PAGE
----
As we draw nearer to the 5 April 2019 and the implementation of the Loan Charge, a number of more convoluted Employee Benefit Trust (EBT) tax planning structures are being found to be affected and have thus drawn increasing interest from HMRC.
The Loan Charge is a charge that HMRC is levying on certain qualifying outstanding loans taken by individuals from trust based tax mitigation strategies. HMRC is charging income tax and National Insurance contributions on all outstanding loans. For more information, click here.
One such structure is the Gold Bullion Scheme that was promoted by various operators from 2012 – 2016. The majority of the enquiries we are seeing are in respect of the scheme operated by Qubic Tax.
Under a Gold Bullion Scheme traditionally employees were purportedly paid in gold or some other asset that was subsequently encashed into an EBT structure. The employee was then able to access the cash by taking loans from the EBT structure. (It should be noted that some of the Gold Bullion Schemes operated in slightly different ways involving credits to Directors Loan Accounts and subsequent obligations to repay sums due into the EBT).
As the scheme uses an EBT, HMRC’s position on EBT based tax mitigation structures relating to remuneration is, in essence, that they do not work. More particularly, HMRC’s view of EBT based structures is that “at the time funds are allocated to an employee or beneficiaries, those funds should become earnings on which PAYE and NICs are due and should be accounted for by the employer” (see Spotlight 5).
HMRC’s view specific to the Gold Bullion Schemes is that they also do not work. HMRC identified the theoretical obligation to pay the value of the asset to the trust at an unknown future date to be the main issue. HMRC considers that where the individuals have actually taken cash, this is a payment of earnings and should be taxed as income accordingly (see Spotlight 30).
This position has been supported by the successful General Anti-Abuse Rule (GAAR) ruling obtained by HMRC following a referral to the GAAR panel in respect of gold bullion schemes. It is unknown which scheme the GAAR panel was reviewing, but it is interesting to note the similarities between the GAAR panel’s findings and the First Tier Tax Tribunal’s findings in Doran Bros (London) Limited v HMRC in respect of the Qubic gold bullion scheme.
The outcome of the GAAR ruling is that the identified schemes do not function as initially sold. HMRC will challenge the tax saving and, whilst this has not been tested by the tribunal, the outcome of the GAAR ruling indicates strongly that the tribunal will find in favour of HMRC.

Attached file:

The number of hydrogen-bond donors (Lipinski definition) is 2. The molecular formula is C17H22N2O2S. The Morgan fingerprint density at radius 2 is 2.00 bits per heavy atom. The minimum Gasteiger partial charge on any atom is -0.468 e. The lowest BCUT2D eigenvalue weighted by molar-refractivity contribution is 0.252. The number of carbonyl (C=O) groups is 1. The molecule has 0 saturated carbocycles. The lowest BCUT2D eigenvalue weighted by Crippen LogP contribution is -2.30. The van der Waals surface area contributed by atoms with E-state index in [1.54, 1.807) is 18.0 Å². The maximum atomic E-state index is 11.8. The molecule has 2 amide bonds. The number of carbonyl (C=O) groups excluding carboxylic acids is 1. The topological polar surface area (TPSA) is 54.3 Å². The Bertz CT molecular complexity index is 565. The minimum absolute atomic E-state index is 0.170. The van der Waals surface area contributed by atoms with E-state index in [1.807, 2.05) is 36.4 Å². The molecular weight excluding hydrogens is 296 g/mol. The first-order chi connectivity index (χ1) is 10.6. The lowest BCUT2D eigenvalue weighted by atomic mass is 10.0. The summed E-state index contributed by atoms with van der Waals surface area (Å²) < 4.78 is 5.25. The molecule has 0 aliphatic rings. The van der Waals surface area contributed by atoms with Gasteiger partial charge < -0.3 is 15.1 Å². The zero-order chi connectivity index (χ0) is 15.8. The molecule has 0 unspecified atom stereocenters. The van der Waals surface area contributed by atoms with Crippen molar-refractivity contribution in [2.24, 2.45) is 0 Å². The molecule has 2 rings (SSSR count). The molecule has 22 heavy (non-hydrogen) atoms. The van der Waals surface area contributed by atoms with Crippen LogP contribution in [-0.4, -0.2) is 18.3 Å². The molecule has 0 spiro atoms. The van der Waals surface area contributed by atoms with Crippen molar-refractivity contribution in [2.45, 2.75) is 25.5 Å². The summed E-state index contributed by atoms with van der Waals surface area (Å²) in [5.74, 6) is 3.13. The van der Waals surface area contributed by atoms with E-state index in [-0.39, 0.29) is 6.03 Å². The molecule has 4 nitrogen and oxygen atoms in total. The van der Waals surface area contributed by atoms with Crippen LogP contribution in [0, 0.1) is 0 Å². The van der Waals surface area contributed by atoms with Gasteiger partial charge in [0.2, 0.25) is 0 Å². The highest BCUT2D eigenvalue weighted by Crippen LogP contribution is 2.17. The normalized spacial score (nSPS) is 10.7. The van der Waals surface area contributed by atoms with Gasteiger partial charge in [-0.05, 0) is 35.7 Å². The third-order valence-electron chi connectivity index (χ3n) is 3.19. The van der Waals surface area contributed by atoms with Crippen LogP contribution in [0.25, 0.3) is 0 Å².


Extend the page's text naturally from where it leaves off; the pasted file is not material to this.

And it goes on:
Irrespective of the merits of the initial planning, the practical implication of such schemes is that they are now rendered largely obsolete given the Loan Charge and GAAR ruling. If an employee has withdrawn cash from the EBT following the use of a Gold Bullion Scheme – or in the cases of some of the schemes, the theoretical liability to the trust as a result of the Directors Loan Account - that money is now to be declared to HMRC and will be chargeable as income.
If the employer is still in existence, then the obligation is on the employer to report the use of the scheme to HMRC and charge the income to the client as if it had been received on 5 April 2019. The PAYE and NIC charges will then fall payable by the employer by no later than 22 April 2019.
If the employee is dissolved or insolvent, HMRC may take steps to attach the income tax liability to the individual. The individual will not be liable for NIC in such circumstances.
What can you do
If you were involved in a Gold Bullion Scheme and are now receiving correspondence from HMRC in respect of the Loan Charge or are otherwise concerned about the tax you are now having to pay to HMRC in light of the Loan Charge, then we are able to provide a review of your position and an unbiased opinion on your next best steps.
The majority of our clients are taking immediate steps to reach a settlement with HMRC in respect of the Loan Charge. We are assisting these clients in negotiating settlement with HMRC, including Time To Pay where required. Not all clients want to settle, however, and where necessary we have commenced tribunal proceedings against HMRC.
We are also assisting clients in pursuing the professional advisers who put the client in this position in the first place. A lot of the clients who were advised to utilise the scheme (and similar asset based schemes) did not know the extent of the risks involved in what they were doing. If that risk was not properly explained to them, there is a potential to bring a claim against the professional for the damage suffered (this is the difference between the position the client is now in versus where they would be had they undertaken appropriate tax planning).
Time is very much of the essence in respect of these schemes. HMRC are indicating that settlement needs to be reached prior to 5 April 2019, and any claim against the professional adviser is subject to strict time periods (particularly in respect of Qubic where the period is even shorter than normal). It is therefore sensible to assess the situation sooner rather than later.